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Lau Lauritzen Jr.
|Died||12 May 1977 66) (aged|
|Occupation||Actor, Director, Studio Head, screenwriter|
|Awards|| Bodil Award |
1949 Støt står den danske sømand
1951 Café Paradis
1952 Det Sande Ansigt
1954 Farlig Ungdom
1946 De Røde Enge
Lau Lauritzen Jr. (26 June 1910 – 12 May 1977), was a Danish actor, screenwriter, and film director. As a director, he was a 4-time recipient of the Bodil Award for Best Danish Film. Lauritzen co-founded the Danish film studio ASA Film and served as the studio's artistic director (1937–1945) and administrative director (1945–1964).
Lau Lauritzen Jr. was born 26 June 1910 in Vejle, Denmark, the son of silent film actor and director Lau Lauritzen Sr. He pursued an education in the film industry by working at film studios in England, Germany, France, and Belgium. After returning to Denmark, he worked for his father at Palladium Film productions in multiple positions including screenwriter, cameraman, soundman, and director's assistant. In 1934, Lauritzen made his acting debut in the comedy Barken Margrethe . Earlier that same year, before he was 24 years old, Lauritzen made his directorial debut with the 1934 farcical comedy, Ud I den kold sne (Out in the Cold Snow). Lauritzen co-directed the film with Alice O'Fredericks who had also been working as a director's assistant for Lauritzen's father at Palladium. The Lauritzen-O'Fredericks partnership flourished and they eventually made 27 films together during the 1930s and 1940s.
In 1937, Lauritzen, along with director John Olsen and Henning Karmark, established the ASA Film studio, where Lauritzen worked as the company's artistic director. At ASA, he often co-directed films, notably with the leading women directors Alice O'Fredericks and Bodil Ipsen. During the years of German occupation in World War II, Lauritzen directed 22 films through ASA Film. In 1946, Lauritzen shared with Ipsen the Palme D'Or at the Cannes Film Festival for their film The Red Meadows ( De røde enge ) which told about Danish resistance fighters during the German occupation. The film starred Lauritzen's new wife, Lisbeth Movin, whom he had married the previous year.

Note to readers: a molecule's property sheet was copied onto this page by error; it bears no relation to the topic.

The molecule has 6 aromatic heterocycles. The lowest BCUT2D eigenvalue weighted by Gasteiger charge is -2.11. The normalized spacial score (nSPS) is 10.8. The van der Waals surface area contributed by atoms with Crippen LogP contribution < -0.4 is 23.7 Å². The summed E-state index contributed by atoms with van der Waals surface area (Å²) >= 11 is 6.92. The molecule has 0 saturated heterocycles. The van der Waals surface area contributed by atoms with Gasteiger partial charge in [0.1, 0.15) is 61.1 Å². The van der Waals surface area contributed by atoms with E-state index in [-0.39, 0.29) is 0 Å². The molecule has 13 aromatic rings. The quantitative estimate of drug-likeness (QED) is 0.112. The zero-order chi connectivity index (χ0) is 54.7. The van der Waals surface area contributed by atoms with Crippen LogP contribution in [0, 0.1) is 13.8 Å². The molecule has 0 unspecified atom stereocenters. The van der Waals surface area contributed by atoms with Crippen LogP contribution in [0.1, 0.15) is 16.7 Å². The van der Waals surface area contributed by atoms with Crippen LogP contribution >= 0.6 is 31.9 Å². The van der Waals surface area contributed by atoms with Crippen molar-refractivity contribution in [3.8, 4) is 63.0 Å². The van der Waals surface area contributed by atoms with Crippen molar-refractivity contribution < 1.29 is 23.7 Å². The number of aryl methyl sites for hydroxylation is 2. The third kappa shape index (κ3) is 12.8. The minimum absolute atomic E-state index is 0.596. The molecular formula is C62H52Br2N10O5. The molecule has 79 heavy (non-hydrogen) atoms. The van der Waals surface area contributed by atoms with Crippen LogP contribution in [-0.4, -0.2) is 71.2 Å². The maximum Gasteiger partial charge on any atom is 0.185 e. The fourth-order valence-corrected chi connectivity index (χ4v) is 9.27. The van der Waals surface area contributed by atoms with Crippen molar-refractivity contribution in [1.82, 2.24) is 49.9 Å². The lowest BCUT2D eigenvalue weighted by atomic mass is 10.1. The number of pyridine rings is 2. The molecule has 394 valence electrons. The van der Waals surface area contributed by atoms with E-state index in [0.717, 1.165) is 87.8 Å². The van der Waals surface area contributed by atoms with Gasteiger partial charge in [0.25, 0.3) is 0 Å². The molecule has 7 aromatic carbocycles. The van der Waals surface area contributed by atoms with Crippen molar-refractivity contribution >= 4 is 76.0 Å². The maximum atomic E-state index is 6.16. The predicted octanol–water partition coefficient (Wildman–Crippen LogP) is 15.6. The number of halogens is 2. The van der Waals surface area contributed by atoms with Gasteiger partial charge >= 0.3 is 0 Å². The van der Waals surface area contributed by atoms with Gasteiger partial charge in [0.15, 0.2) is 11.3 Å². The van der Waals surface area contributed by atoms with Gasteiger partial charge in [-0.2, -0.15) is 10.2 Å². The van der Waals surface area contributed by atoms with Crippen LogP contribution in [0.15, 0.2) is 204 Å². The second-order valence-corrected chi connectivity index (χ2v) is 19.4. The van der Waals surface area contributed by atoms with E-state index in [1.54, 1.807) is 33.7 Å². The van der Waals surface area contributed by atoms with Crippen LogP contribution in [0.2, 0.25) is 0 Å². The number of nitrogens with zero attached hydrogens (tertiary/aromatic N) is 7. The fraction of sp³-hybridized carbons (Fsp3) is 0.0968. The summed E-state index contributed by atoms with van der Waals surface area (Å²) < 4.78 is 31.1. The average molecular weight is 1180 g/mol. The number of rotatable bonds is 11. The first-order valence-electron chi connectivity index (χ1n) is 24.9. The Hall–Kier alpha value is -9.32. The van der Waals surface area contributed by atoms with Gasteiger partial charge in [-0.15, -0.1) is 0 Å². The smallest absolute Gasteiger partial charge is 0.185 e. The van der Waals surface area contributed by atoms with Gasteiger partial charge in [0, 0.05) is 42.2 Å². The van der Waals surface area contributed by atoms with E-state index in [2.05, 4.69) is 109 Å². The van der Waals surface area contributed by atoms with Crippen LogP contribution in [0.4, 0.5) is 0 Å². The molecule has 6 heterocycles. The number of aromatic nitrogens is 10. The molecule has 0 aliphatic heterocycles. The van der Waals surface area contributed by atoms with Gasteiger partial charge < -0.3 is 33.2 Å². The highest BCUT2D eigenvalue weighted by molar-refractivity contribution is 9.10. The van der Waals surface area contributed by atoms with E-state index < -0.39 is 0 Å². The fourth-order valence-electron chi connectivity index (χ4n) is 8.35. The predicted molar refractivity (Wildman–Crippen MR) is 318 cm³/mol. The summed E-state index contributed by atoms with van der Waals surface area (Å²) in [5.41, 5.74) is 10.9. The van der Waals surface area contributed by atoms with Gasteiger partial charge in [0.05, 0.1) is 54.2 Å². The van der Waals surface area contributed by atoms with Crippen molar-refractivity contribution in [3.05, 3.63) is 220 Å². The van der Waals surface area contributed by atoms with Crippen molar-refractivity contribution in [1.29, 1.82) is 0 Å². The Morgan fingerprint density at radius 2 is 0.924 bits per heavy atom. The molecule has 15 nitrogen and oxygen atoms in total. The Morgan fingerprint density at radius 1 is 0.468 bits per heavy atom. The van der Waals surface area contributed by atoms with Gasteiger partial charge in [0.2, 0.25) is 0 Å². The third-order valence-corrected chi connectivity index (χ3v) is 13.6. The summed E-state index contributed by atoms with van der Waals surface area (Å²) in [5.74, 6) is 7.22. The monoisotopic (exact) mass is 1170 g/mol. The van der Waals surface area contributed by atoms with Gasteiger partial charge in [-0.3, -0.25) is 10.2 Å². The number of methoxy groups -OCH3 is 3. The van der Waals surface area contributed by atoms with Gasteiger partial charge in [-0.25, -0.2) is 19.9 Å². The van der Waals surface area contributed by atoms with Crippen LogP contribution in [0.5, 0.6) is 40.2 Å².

Lauritzen shared with Ipsen the Bodil Award for Best Danish Film three times: In 1949, for Støt står den danske sømand ( The Viking Watch of the Danish Seaman ) which also starred both Lauritzen and Movin; in 1951, for Café Paradis (Paradise Cafe), which has received praise as a Danish "masterpiece"; and in 1952, for Det Sande Ansigt (The True Face), a taut psychological thriller which starred Lauritzen as an architect wrongly accused of rape and murder. In 1954, Lauritzen was again awarded the Bodil Award, this time as the sole director for his crime drama Farlig Ungdom (Dangerous Youth). Lauritzen's four Bodils for Best Danish film was a record that would stand more than forty years until Lars von Trier in 1997 received his fourth Best Danish Film Bodil for Breaking the Waves .  
From 1945 until 1965, Lauritzen was the administrative director of ASA Film. He directed and produced his final film, Me and My Kid Brother and Doggie in 1969. During his career, Lauritzen directed 64 films, acted in 27 movies, and wrote 25 produced screenplays. Lauritzen died on 12 May 1977 and is buried in Hørsholm church cemetery.
Lauritzen was married for the first time to Nina Borthen, the daughter of a Norwegian shipping magnate. He married the second time on 30 January 1945 to the Danish actress Lisbeth Movin. Lauritzen is the father of the actress Lone Lau.
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